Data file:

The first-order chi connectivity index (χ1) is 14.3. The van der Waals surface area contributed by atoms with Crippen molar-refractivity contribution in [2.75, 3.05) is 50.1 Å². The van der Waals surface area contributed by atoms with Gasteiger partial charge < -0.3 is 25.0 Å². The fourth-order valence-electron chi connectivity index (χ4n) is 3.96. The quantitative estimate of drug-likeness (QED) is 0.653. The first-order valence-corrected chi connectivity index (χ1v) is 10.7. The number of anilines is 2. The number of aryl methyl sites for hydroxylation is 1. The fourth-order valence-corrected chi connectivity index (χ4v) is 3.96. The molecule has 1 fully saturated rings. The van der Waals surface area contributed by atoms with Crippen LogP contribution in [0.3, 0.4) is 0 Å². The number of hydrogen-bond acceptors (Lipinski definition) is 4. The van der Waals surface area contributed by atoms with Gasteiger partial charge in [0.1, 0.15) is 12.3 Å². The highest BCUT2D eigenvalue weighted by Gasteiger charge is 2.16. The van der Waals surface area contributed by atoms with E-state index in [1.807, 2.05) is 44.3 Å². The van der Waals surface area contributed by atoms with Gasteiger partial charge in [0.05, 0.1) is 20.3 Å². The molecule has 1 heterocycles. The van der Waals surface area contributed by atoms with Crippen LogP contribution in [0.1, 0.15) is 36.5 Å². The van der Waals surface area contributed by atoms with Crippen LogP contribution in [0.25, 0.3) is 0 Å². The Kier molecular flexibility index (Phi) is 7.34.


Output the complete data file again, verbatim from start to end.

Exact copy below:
The first-order chi connectivity index (χ1) is 14.3. The van der Waals surface area contributed by atoms with Crippen molar-refractivity contribution in [2.75, 3.05) is 50.1 Å². The van der Waals surface area contributed by atoms with Gasteiger partial charge < -0.3 is 25.0 Å². The fourth-order valence-electron chi connectivity index (χ4n) is 3.96. The quantitative estimate of drug-likeness (QED) is 0.653. The first-order valence-corrected chi connectivity index (χ1v) is 10.7. The number of anilines is 2. The number of aryl methyl sites for hydroxylation is 1. The fourth-order valence-corrected chi connectivity index (χ4v) is 3.96. The molecule has 1 fully saturated rings. The van der Waals surface area contributed by atoms with Crippen LogP contribution in [0.3, 0.4) is 0 Å². The number of hydrogen-bond acceptors (Lipinski definition) is 4. The van der Waals surface area contributed by atoms with Gasteiger partial charge in [0.1, 0.15) is 12.3 Å². The highest BCUT2D eigenvalue weighted by Gasteiger charge is 2.16. The van der Waals surface area contributed by atoms with E-state index in [1.807, 2.05) is 44.3 Å². The van der Waals surface area contributed by atoms with Gasteiger partial charge in [0.05, 0.1) is 20.3 Å². The molecule has 1 heterocycles. The van der Waals surface area contributed by atoms with Crippen LogP contribution in [0.1, 0.15) is 36.5 Å². The van der Waals surface area contributed by atoms with Crippen LogP contribution in [0.25, 0.3) is 0 Å². The Kier molecular flexibility index (Phi) is 7.34.